Following this discovery, the Rabbinical Court has decided that their wives can be declared as widows, hence allowing them to remarry.
Brothers Cyrus and Abrahim Karamani and Nurallah Ravizada left Tehran in February 1997. They were to meet a smuggler at the Pakistani border but never arrived, and no trace of them was found.
Three years before that, eight Jews left Iran in three groups, intending to reach Israel, and went missing. Their relatives, who arrived in Israel via Turkey, claimed over the years that the government was not doing enough to locate the missing people.
A few years ago, Prime Minister Benjamin Netanyahu ordered Mossad Director Tamir Pardo to intensify the investigation into the disappearances.
In March 2014, the Mossad said it found out what happened to the eight people who disappeared in 1994 – they had been caught while escaping and were killed.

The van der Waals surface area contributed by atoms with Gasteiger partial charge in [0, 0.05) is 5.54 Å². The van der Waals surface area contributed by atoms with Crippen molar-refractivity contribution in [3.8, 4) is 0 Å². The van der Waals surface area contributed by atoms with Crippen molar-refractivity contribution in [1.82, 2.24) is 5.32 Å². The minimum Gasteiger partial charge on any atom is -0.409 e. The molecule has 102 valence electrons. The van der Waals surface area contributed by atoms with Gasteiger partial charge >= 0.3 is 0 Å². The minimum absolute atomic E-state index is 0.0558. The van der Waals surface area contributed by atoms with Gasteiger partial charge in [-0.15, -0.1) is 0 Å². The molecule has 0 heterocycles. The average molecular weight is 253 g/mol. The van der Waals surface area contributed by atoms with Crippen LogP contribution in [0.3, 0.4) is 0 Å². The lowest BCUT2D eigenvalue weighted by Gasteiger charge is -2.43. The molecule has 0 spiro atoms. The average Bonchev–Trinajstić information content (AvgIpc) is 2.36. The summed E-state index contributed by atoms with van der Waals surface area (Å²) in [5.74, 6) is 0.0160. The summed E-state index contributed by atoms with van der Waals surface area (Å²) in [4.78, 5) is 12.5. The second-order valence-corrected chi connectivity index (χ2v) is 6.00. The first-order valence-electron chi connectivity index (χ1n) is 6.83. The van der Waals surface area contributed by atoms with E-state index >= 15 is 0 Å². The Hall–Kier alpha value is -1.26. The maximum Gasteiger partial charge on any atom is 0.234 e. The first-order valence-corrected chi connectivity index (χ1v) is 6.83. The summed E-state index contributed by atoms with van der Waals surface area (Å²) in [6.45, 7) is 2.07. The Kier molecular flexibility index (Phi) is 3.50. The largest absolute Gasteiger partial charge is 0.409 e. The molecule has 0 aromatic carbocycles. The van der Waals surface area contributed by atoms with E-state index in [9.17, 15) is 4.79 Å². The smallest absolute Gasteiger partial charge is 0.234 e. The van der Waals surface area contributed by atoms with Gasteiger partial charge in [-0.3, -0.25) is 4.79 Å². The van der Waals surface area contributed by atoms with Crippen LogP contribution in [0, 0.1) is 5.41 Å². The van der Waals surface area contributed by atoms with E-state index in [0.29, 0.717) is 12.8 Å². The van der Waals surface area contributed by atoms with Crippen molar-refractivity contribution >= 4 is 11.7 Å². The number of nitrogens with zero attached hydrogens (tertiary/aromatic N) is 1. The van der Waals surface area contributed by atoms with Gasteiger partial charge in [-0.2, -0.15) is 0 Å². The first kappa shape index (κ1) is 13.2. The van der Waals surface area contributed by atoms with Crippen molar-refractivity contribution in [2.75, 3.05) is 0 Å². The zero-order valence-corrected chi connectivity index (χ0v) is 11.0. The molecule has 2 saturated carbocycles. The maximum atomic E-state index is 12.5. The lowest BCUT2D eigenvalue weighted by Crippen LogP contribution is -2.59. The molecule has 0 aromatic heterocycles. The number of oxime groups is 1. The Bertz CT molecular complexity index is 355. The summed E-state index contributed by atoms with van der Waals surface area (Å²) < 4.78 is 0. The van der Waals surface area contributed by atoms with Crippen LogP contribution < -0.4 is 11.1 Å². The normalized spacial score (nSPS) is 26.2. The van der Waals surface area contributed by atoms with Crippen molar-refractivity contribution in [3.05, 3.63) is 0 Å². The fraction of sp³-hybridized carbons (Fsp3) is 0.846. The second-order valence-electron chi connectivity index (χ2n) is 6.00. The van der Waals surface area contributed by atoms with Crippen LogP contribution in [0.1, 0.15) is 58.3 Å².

The other three missing Iranians' relatives were recently updated on new information that came to light that the three had been captured and killed as well.
The families have requested to meet with the president and prime minister and be officially informed of the news by them.
Yehuda Kasif, who has represented the families for years, said that "after 18 and a half years of intensive, persistent searching, the mystery of the missing Iranians has been solved and the tragic ending have arrived.
"Last year, before Passover, it was announced that the eight Jews who disappeared in 1994 on their way to Israel were murdered by their smugglers or by border guards. Now we have been told that the fates of the three Jews who left their homes in February 1997, brothers Abrahim and Cyrus Karamani and Nurallah Ravizada, was no better and that they too were murdered on their way to Israel. There is nothing to add to everything that has been said during the long years of searching."